Saturday, June 30, 7 p.m.: Ricky Skaggs & Kentucky Thunder / Sierra Hull and Justin Moses / Mamie Minch

Friday, July 6, 8 p.m.: Les Ballets Jazz de Montréal: Leonard Cohen’s Dance Me

Saturday, July 7, 7 p.m.: Rhye / Natalie Prass / Overcoats

Thursday, July 12, 7:30 p.m.: Antibalas / Combo Chimbita / DJ Nickodemus

Friday, July 13, 7 p.m.: Mala Rodriguez / Ana Tijoux’s Roja y Negro / Girl Ultra

Saturday, July 14, 7:30 p.m.: Kronos Quartet / Trio Da Kali

In an alternate universe, I long ago dropped everything I was doing and committed myself to following the Kronos Quartet around the world. Unfortunately, I don’t live in that universe, so I just try to see them any opportunity I can. Last year, the Malian griot supergroup Trio Da Kali collaborated with them on the transportingly sublime album Ladilikan, which brought together grand classical gestures with folk, blues, and gospel stylings. (The music of Mahalia Jackson was a key influence on the record.) This joint concert will have the two ensembles performing “separately and together,” which means it should run a gamut of styles, genres, and periods. And something tells me that hearing the powerful voice of Trio Da Kali vocalist Hawa Diabaté rise above the Brooklyn night will bring shivers to thousands. — Bilge Ebiri

Thursday, July 19, 7 p.m.: Joe Russo’s Almost Dead (benefit concert, $45)

Friday, July 20, 7:30 p.m.: Anoushka Shankar — Land of Gold / My Brightest Diamond

Saturday, July 21, 7:30 p.m.: Brimstone & Glory w/ Live Score by Wordless Music Orchestra / Sonido Gallo Negro

Wednesday, July 25, 7 p.m.: Courtney Barnett / Julien Baker / Vagabon (benefit concert, $39.50)

Thursday, July 26, 7:30 p.m.: Brandi Carlile / Ruthie Foster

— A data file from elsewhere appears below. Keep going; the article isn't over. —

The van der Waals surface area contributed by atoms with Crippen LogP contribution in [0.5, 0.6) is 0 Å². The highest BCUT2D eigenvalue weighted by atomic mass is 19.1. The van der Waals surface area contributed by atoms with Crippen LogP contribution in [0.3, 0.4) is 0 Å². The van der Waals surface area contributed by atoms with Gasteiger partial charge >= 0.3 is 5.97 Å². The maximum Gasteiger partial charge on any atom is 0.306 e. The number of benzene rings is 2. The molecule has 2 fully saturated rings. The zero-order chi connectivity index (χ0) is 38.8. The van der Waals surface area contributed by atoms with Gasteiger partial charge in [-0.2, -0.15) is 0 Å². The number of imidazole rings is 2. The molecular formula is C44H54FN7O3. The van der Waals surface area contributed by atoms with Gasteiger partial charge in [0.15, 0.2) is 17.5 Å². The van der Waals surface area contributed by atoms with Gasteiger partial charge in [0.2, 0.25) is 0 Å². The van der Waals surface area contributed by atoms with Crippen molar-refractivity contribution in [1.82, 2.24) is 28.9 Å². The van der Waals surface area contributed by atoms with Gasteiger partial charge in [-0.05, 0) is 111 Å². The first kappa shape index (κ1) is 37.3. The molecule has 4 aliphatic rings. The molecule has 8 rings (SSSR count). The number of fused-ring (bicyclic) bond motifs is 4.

Friday, July 27, 7:30 p.m.: Tinariwen / Cheick Hamala Diabate

Some forty years since their founding, the transcendent West African desert blues collective Tinariwen stir, in their LPs and concert performances, the heat and haze and sweeping expansiveness of the Sahara. Driven by traditional Tuareg melodies and percussion, and the barbed lead guitar lines of Ibrahim Ag Alhabib, the band is entrancing, meditative even, as it rocks, and while the lyrics (on 2017’s Elwan) bemoan a world gone mad. Don’t miss this if you still love guitars but haven’t been turned on in a while by what’s coming out of them stateside. — Alan Scherstuhl

Saturday, July 28, 7:30 p.m.: Nausicaä of the Valley of the Wind / Kaki King featuring Treya Lam

Nausicaä is not my absolute favorite Hayao Miyazaki film — the plot is a bit of a jumble, and there’s a lot of swordplay if you’re expecting the sweet sadness of a My Neighbor Totoro or Kiki’s Delivery Service — but that doesn’t mean it’s not glorious in its own right. There are heroes and antiheroes and flying machines and the most memorable giant insects you’ll ever see on film, and it will all look amazing on a big screen. As will Kaki King, no doubt, who doubles as the city’s most inventive guitarist and the city’s most inventive projection screen (see YouTube). — Neil deMause

Thursday, August 2, 7:30 p.m.: BADBADNOTGOOD / Charlotte Day Wilson

Friday, August 3, 7:30 p.m.: Noname / Topaz Jones / Jazze Belle

Saturday, August 4, 7:30 p.m.: Tarrus Riley with Dean Fraser and the Blak Soil Band / Mwenso & the Shakes

Tuesday, August 7, 7:30 p.m.: GOOD VIBES with Jason Mraz & Brett Dennen (benefit concert, $55)

Thursday, August 9, 7:30 p.m.: Gary Clark Jr. / Fiona Silver

Friday, August 10, 7:30 p.m.: Godspeed You! Black Emperor / Emel Mathlouthi

Droning with a vengeance — and melodic purpose — the experimental musicians of the Montreal-based GY!BE will no doubt deliver their patented wall of mesmerizing reverberation rock. With composition titles such as “Bosses Hang” (from their most recent studio album, Luciferian Towers), audience members can count on plenty of transcendent dissonance and dark harmonies literally shot through with illumination from old-school projectors playing grainy film footage. It’s the Exploding Plastic Inevitable for our still-new millennium. — R.C. Baker

Saturday, August 11, 7:30 p.m.: The Breeders / Speedy Ortiz

I recently described the Breeders’ live shows to a fellow fan as “like a cover band trying to learn their own songs,” and while he readily agreed, neither of us meant it as an insult. There’s something about the Deal sisters’ disarmingly unpolished performance style (accompanied here by classic Last Splash lineup bandmates Josephine Wiggs and Jim Macpherson) that meshes with their perfectly polished songcraft to make for an evening that is an ideal amalgam of indie-rock earworms and raucous fun. — Neil deMause